• My son is a great inspiration for me as far as dealing with adversity. I am a naturally optimistic person and the longer I live, the more I see the balance in life. I have fallen down numerous times personally and financially; however, I know that I never stay down and I know that every challenge is never permanent, especially if I brush myself off and work hard to learn from it and move forward to better things.

  • Kim says:

    I fall down all the time, literally. Always have been a clutz, but I jump back up because it’s embarrassing to fall and I don’t want anyone to know. I think that philosophy doesn’t work so well with debt. If no one knows, you are less likely to try and hop back up. I think we fell down for about a decade, but thankfully, we’ve finally found a way to stay on solid ground.

  • My challenge now is complacency. Once I have accomplished what I set out to do I start running life in neutral and while I am not falling down I am not being as aggressive or assertive and by not gaining I am falling behind.

    We always have two choices in life. We can fall down and stay down or decided that we will not be defined by our mistakes and move on and learn from them.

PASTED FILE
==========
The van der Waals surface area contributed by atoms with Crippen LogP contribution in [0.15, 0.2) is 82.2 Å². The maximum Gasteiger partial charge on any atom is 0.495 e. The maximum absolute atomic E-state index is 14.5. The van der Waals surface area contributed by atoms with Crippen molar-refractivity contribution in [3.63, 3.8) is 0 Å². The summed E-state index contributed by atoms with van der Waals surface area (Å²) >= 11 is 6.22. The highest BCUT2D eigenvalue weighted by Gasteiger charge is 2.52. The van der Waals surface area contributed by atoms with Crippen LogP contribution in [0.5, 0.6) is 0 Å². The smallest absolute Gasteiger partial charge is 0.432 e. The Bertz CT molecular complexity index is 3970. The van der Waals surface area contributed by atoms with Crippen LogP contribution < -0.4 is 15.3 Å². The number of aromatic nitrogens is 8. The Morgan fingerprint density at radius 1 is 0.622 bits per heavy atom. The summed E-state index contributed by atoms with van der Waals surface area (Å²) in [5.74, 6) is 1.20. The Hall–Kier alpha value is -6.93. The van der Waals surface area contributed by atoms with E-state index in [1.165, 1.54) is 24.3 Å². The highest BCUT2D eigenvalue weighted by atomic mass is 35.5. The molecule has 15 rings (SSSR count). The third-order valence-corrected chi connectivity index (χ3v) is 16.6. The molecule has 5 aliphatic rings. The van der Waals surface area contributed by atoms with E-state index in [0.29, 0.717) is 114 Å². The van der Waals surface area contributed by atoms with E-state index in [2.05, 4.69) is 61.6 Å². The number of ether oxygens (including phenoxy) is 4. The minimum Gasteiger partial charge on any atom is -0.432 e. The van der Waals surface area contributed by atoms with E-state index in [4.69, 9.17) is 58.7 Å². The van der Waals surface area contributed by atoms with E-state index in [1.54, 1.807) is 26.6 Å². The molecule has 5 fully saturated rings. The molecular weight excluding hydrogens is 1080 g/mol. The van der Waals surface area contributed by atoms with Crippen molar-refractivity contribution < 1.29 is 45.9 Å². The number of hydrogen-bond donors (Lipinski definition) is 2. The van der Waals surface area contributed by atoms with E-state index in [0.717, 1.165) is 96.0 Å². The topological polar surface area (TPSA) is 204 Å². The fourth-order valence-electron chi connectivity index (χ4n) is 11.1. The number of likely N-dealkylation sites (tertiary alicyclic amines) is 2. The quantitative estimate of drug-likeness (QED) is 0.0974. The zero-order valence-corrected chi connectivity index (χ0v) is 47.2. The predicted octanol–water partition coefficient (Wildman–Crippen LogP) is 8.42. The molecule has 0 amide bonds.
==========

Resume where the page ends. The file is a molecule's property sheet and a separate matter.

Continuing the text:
• I fell down last month – I went over budget by $300 – but instead of crying about it, I got up, took a look at what went wrong, and I will fix it this month.

  • Falling down is definitely painful and I can’t say I enjoy it, but at the same time when I pick myself up and get my momentum going – what happens next is often more than worth the effort it took to pick myself up. I think one the best lessons we can teach our kids is that everyone does fall down but you also have the power to pick oneself up and move forward. I see a lot of parents who instead of cheering their kids on, do the work for them when they fall.

  • It’s definitely a slippery slope and for most, the falling down is gradual and almost imperceptible. Even now, I see some of those signs in myself, which is really scary. But when we fall, we pick ourselves back up again.

  • Amy says:

    What an inspirational post, especially for someone working to get off the playground now.

  • I fall down, I get up. Is there really any other choice. Either we get busy living or we get busy dieing (yes, I stole that quote). Do we really have any other choice?

  • Michelle says:

    The falls do get to me, but I try to learn from them and adjust where necessary. I love experimenting, so if one thing in my debt repayment plan or budget doesn’t appear to be working I try something different. You’re working with so many moving parts with your money. It’s not just the money and your budget, it’s you and your emotions in that playground too. You have to be able to have a cry, then get right back up and not wallow in it. Great post! 🙂